A polymer brush surface is one with the polymer chains grafted at one end to the surface. The question is how the brush behaves depending on its compatibility with the solvent, expressed by the χ parameter (0 for good, 0.5 for θ, higher for bad). Using Prof Frans Leermakers' implementation of SF theory1, we can readily find out
The polymer has N segments (typically a monomer unit, typically with a unit MWt~80) and is grafted onto the surface with a density φ. If N=100 and MWt=80 then we are talking of a small MWt polymer of 8000, typical of dispersants rather than large polymers. The interactions of the polymer with the solvent are described by the χ parameter. The simulation assumes a number of layers, each one unit thick into which the polymer units might extend. A default assumption is for the number of layers to equal N.
The graph shows the local volume fraction of the polymer chains, φ Polymer, dropping off rapidly at the brush height H. The function φ Solvent is the complement - the volume fraction of solvent molecules.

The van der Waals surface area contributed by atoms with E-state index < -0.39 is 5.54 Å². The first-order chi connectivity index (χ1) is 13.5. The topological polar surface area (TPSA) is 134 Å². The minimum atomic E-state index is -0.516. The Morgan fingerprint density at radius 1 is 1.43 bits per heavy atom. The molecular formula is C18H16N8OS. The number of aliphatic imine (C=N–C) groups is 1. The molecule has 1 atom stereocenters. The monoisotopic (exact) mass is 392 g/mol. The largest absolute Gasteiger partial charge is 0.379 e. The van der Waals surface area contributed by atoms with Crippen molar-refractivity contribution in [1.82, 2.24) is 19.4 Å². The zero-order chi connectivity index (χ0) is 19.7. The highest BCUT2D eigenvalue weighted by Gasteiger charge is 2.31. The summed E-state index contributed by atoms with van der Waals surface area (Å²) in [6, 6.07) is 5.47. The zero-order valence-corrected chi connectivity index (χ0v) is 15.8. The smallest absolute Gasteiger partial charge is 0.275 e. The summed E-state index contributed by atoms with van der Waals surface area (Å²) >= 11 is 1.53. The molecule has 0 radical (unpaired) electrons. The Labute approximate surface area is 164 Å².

Prof Leermakers' "simple" algorithm is not as robust as a full SF algorithm, but then we would not be able to run the full algorithm in an app. We give up if the number of iterations exceeds a reasonable limit where it is likely that the algorithm will fail anyway. Success shows the number of iterations, failure shows "No" with a red background.
1SF Theory is a Self-Consistent Field theory of polymers (and other things) in solution and at interfaces developed by Scheutjens and Fleer at Wageningen U in the late 1970s and developed further at Wageningen and other universities.